# Balanced Numbers (4 points) Part II: Binary Addition… 1 answer below »

Part 1: Balanced Numbers (4 points) Part II: Binary Addition (5 points)
A balanced number is one where the sum of the digits in the first half of the number equals the sum of the digits in the second half of the number (assume that the original number always has an even number of digits). For example, 3562 is balanced because 3 + 5 = 8 and 6 + 2 = 8. 1479 is not balanced; 1 + 4 = 5, but 7 + 9 = 16.
Complete the is_balanced () function, which takes a single string argument representing an integer value. If the ar-gument is balanced according to the definition above, the function returns the Boolean value True; otherwise, it returns False (note that these values are Python "built-ins" or predefined words, not strings).
The easiest way to solve this problem is to use a while loop with two variables that represent index values (one index value initially starts with the value 0, while the other initially starts at the final index of the string). While the "left" index is less than the "right' index, add the digit at each index (don't forget to convert it from a string to an integer using the int ( ) function) to a separate sum variable (one for the first half of the number, and one for the second halt) and then update each index value (increment the left index and decrement the right index). When the loop ends (because the indices have met in the middle), compare the two sums.
For example, consider the input "202400". We proceed as follows:
Round Left index Right index Value at left index Value at right index Left sum Right sum 0 (prior to loop) – 0 0 1 0 5 2 0 2 0 2 1 4 0 0 2 0 3 2 3 2 4 4 4 4 (loop ends) 3 2 4 4
When the loop ends, the sum for each half is 4. They are equal, so this is a balanced number and we will return True.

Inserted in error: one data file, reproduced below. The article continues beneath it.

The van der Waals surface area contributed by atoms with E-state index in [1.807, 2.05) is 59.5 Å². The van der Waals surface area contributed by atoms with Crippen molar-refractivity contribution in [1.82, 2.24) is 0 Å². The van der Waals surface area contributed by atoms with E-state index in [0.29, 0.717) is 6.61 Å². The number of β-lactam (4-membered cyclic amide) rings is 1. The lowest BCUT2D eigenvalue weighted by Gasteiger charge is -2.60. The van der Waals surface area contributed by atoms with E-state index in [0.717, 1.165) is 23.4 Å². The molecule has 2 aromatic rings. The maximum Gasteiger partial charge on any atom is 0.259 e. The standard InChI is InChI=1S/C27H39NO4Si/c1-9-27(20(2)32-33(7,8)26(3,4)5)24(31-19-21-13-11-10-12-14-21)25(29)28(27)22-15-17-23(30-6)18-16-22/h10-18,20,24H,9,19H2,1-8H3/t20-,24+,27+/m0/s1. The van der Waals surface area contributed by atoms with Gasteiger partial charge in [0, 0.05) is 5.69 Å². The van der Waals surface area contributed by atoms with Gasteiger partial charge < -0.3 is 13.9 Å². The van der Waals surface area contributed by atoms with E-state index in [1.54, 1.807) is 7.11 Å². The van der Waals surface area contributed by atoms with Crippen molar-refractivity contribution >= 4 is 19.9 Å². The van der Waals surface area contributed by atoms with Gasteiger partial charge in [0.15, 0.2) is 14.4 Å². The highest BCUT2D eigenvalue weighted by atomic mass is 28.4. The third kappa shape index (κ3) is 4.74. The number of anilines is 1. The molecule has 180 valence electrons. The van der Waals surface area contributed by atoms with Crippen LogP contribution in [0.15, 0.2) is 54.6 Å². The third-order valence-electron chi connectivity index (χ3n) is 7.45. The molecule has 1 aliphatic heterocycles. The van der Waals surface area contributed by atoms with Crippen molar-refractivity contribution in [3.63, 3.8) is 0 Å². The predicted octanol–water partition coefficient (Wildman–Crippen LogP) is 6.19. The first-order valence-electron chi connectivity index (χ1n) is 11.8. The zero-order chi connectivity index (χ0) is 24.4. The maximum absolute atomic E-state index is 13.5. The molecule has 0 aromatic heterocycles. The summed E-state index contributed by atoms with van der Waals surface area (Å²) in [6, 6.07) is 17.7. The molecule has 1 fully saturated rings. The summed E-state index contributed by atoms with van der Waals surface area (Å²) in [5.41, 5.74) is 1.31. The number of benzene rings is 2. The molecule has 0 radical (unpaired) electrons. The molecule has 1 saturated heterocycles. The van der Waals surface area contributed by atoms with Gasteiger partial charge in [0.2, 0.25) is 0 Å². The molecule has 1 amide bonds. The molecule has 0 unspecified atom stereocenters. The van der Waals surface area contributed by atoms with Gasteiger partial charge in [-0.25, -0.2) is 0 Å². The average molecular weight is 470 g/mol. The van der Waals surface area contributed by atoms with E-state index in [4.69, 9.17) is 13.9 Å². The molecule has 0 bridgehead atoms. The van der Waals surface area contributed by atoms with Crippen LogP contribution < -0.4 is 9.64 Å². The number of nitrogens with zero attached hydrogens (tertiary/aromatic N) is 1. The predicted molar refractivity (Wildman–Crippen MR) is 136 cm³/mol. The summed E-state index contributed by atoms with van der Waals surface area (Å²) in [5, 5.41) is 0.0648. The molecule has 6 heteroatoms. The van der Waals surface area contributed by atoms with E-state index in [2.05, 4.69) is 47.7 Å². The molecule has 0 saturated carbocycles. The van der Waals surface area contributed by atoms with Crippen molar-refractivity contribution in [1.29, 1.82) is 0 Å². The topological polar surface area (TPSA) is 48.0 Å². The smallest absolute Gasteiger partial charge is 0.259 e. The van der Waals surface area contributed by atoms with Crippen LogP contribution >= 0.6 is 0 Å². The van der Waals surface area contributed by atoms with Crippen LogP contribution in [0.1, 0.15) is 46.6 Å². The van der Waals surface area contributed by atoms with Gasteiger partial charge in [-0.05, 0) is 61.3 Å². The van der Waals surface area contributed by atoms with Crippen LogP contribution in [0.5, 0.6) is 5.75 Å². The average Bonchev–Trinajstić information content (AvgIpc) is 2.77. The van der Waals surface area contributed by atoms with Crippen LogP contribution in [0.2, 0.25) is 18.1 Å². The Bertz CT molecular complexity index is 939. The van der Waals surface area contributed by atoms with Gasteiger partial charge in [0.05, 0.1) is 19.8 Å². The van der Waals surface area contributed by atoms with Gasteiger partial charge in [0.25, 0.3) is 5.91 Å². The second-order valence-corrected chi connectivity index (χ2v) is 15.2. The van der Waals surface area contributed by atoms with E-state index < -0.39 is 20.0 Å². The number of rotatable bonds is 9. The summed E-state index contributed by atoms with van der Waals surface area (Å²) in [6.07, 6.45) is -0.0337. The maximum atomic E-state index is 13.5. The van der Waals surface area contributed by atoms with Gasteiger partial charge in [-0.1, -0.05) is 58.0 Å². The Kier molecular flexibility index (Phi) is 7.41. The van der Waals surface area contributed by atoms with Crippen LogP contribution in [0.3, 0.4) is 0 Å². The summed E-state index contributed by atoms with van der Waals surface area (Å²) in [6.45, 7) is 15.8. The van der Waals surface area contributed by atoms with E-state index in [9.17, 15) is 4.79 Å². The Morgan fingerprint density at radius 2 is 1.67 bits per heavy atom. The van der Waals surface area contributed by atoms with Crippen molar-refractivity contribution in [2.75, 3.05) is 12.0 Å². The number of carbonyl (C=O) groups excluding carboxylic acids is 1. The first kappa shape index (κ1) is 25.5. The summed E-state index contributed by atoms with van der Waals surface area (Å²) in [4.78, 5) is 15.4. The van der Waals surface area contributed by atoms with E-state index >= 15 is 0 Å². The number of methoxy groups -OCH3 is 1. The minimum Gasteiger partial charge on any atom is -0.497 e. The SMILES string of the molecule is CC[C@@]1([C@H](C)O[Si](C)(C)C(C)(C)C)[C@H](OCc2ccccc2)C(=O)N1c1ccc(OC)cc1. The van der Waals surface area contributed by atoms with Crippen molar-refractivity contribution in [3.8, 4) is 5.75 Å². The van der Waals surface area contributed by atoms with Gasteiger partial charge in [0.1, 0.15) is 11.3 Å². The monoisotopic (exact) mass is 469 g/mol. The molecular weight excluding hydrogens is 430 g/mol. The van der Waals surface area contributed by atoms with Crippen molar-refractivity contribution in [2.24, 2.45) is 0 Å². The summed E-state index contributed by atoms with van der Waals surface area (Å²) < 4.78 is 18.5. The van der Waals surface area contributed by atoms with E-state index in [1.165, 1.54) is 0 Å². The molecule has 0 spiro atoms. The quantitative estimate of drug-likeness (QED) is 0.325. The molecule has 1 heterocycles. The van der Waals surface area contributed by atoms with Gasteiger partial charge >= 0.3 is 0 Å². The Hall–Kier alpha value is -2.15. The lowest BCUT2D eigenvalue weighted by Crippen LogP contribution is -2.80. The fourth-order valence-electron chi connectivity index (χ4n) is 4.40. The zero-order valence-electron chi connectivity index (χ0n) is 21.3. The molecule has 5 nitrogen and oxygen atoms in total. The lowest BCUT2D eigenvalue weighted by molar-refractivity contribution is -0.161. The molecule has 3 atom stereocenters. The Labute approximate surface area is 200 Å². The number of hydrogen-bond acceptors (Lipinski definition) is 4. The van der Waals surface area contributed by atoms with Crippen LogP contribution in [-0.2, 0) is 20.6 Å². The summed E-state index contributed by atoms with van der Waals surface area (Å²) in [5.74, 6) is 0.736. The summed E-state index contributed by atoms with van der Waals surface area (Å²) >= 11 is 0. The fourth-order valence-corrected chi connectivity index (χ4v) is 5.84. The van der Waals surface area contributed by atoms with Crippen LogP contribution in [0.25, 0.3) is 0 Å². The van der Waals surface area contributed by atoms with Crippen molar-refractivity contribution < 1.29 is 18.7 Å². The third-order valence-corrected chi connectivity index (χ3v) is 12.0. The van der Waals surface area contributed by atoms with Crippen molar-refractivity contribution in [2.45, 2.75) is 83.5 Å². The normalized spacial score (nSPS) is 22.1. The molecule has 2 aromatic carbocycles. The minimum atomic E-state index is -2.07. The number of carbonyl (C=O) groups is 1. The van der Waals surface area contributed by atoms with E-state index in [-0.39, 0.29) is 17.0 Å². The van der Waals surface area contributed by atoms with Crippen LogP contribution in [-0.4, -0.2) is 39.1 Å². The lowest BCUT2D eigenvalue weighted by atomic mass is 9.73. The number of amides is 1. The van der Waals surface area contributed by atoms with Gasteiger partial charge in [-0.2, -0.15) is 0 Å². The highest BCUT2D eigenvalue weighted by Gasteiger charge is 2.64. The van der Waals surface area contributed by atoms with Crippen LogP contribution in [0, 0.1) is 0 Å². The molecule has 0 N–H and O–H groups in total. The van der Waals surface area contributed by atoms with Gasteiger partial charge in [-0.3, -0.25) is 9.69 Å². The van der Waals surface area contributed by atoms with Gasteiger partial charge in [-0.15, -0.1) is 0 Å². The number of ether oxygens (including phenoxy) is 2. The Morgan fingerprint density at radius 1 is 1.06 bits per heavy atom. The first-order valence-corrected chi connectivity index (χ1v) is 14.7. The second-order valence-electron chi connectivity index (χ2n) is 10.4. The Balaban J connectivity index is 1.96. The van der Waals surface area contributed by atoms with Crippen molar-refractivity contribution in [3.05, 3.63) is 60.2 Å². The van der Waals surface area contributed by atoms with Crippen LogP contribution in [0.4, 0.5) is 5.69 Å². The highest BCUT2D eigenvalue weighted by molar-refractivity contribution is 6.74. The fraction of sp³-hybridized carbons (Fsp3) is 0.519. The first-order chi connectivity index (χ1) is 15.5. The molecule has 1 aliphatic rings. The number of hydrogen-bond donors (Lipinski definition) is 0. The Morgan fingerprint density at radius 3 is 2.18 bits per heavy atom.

Examples:
Function Call Return Value
is_balanced ( "1221" ) True is_balanced ( "624091") False is_balanced ( "125354") False is_balanced ( "745718") True
In lecture, we discussed data representation, including binary (base 2) representation. Addition is a common arithmetic operation, and it can be performed on numbers in any base. In fact, binary addition is simpler than base 10 addition because there are fewer rules. Like base 10 addition, binary addition works from right-to-left, adding one pair or column of digits at a time, according to the following rules:
• 0 + 0 = 0 • 0 + 1 = 1 • 1 + 0 = 1 • I + I = 0, plus a carry bit of 1 (for the next column) — recall that I + I = 2, and 2 is represented as 10 in binary
If you have three Is to add (1 + 1, plus a carry bit of 1 from the previous column), the sum is 1, with a carry bit of 1 (1 + 1 + 1 = 3, and 3 is represented as 11 in binary).
For example, consider the following addition problem (1 1 + 11, in base 10):
1011
+1011
We start by adding the rightmost column. I plus 1 gives us 0, plus a carry bit of 1:
0
The second column has two Is, plus a carry bit of 1. 1 + I + I equals 1, plus a new carry bit of 1:
10
The third column (counting from the right) has a I (the carry bit) plus two Os. This adds up to I (with nothing to carry to the next column, which is effectively a carry bit of 0):
1011
+1011
110
CSE 101 (Section 01) – Spring 2019 Lab #3 Page 2 CSE 101 (Section 01) – Spring 2019 Lab #3 Page 3

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